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Motorcycle Turn Signal project

Discussion in 'General Electronics Discussion' started by Derek R, Feb 1, 2017.

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  1. Derek R

    Derek R

    Feb 1, 2017
    I am trying to increase visibility of my motorcycle by adding red running lights that also function as a brake light to the rear turn signals on my bike. I have already picked out which lights I will use, Putco 1157 red LED's.

    I have clear turn signal covers/lenses and I am going to modify the housings so that each rear housing fits one 1157 bulb and one 1156 bulb. (1157 has two positive terminals, 1156 only has one).

    I will have 4 leads going to the rear turn signal housings, ground, turn signal, running light, and brake signal. I want to wire this LED so that it does not turn on when the turn signal is on.

    When I turn the turn signal on, the running light lead turns off (I believe it floats when it is off, I am going to double check tonight by checking the voltage of the lead and then checking for connectivity between the lead and the ground). I am thinking I could use the running light lead to disable the brake light from turning on while the turn signal is engaged.

    Originally I thought would be able to make a simple circuit with just one transistor, with the source connected to the brake power lead, the drain connected to the brake lead on the LED, and the gate lead connected to the running light. This way, when the running light is off, the transistor won't allow current to go into the brake lead to the LED. However, I wasn't sure if this would work because the gate and source would both be exactly the same voltage, and I'm also not sure if the transistor could possibly cause the brake lead to be activated by the running light lead.

    Does anyone have any ideas on what type of circuit I should build to make this work the way I'm thinking?
  2. Derek R

    Derek R

    Feb 1, 2017

    I just checked the leads to see if the running light floats or if it "flashes" or is grounded when the turn signal is flashing. I am measuring with a Fluke 115 True RMS Multimeter. I set the range to manual, one decimal place, and I saw the turn signal flash from 0 to ~6 to ~11.5V (its sampling rate isn't that high). The running light on the other hand flashed from 0 to ~2.5 to ~5V.

    This could be an issue. I think however, that the apparent flashing of the running light is due to the way I have the mirror turn signals configured. The mirrors only have one light lead, but I have them powered on constantly by combining the running and flashing leads into one lead using diodes, so that the leads themselves are isolated from each other.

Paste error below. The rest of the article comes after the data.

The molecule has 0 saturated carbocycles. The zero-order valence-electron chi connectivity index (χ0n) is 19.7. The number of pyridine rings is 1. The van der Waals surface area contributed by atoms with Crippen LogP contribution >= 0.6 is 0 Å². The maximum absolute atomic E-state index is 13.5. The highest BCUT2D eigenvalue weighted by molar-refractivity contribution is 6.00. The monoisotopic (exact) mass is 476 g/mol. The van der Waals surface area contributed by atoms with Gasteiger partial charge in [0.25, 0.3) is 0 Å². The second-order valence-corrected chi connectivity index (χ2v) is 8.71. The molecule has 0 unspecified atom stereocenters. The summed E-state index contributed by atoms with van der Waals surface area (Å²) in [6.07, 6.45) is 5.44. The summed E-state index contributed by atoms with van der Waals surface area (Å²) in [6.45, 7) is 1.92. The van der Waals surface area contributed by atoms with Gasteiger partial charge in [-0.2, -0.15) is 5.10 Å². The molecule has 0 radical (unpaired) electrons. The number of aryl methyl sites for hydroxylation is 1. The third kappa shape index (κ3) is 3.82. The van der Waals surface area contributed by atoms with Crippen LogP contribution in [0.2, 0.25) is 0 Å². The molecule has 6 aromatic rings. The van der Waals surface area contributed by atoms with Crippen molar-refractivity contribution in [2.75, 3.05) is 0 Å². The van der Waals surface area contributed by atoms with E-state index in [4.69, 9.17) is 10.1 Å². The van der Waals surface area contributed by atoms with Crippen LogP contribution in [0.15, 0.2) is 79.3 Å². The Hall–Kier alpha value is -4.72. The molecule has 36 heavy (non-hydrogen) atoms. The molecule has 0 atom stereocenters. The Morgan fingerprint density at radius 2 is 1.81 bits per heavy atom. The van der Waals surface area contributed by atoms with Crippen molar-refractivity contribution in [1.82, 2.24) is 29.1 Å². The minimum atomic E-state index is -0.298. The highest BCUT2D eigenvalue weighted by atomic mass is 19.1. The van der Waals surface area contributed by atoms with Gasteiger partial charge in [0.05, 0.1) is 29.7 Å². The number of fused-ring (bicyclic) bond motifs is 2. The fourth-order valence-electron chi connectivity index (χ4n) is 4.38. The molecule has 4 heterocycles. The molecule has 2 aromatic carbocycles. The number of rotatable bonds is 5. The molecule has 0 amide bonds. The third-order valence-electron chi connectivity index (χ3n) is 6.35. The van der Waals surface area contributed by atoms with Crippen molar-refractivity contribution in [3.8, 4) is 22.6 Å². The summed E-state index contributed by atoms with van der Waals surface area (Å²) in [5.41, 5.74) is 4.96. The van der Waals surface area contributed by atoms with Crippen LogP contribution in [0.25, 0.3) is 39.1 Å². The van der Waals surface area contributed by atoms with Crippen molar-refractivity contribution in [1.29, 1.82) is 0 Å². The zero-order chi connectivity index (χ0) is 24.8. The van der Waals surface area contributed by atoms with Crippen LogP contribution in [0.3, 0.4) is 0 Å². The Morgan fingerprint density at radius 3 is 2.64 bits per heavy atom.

I thought about the above theory and decided to check the voltage of the flashing lead when the turn signal was off. If the flashing lead is raising the voltage of the running lead through the diodes, then surely the running lead should be raising the voltage of the flashing lead through the diodes. When I checked the flashing lead however, it was +.5mV at one time and -80mV at another, so I think it does definitely float.

    I think the only way that I will know for sure is if I disconnect my wire harness that has the diodes in it and check the voltages of the running and flashing pins.

    I am replacing the LEDs in the mirrors, so getting rid of those diodes is an option, as I can re-wire the mirrors to have separate running and flashing LEDs.
  3. tedstruk


    Jan 7, 2012
    If the bike is already wired for LEDs, make sure the diodes are the right ones for the LEDS, but if its wired to standard bulbs, you will need resistors made for the LEDS.

    What you are considering is done with more relays. Factory bike electronics are very touchy, even a weak resistor can burn up the regulator. When you add bulbs, you are increasing the resistance, and if you put too many bulbs on, your charging circuit won't do its job because its only designed to power what they put on the bike originally.

    I built a taillight out of a set of cadillac lights, but the drain on the generator was so high, that I wasn't getting any charge on the battery, I ran it for about 15 minutes and the battery sulfated.
  4. Derek R

    Derek R

    Feb 1, 2017
    The bike is made for standard bulbs, but I replaced the turn signal relay with a relay made for LEDs or standard bulbs (up to 130W). The new relay however does not have a switch time that is load dependent, so the LEDs do not flash too fast.
  5. Derek R

    Derek R

    Feb 1, 2017
    I'm now thinking I should change the way I go about doing this. Instead of trying to make sure that the brake light stays off when the running light lead is off, I could make the brake light off when the turn signal light turns on. Also this would make it so that when I have a turn signal and the brake on, my turn signal would change between red and amber.

    Would anyone on here be able to help me make a circuit with 2 inputs and one output that does the following:
    Input 1
    Input 2
    Output 1

    Output 1 is +14.4V (1A max) when input 1 is +14.4V and input 2 is 0V
    Output 1 is 0V when input 1 is +14.4V and input 2 is +14.4V
    Output 1 is 0V when input 1 is 0V and input 2 is +14.4V

    Input 1 would be hooked up to the brake light lead, input 2 would be hooked up to the turn signal lead, and output 1 would power the bright lead on the brake LED. 0V is floating.

    Would I need a separate power lead that is always +14.4V? I could do that if so.

    I wish I could edit my first post and say "see 5th post!" haha
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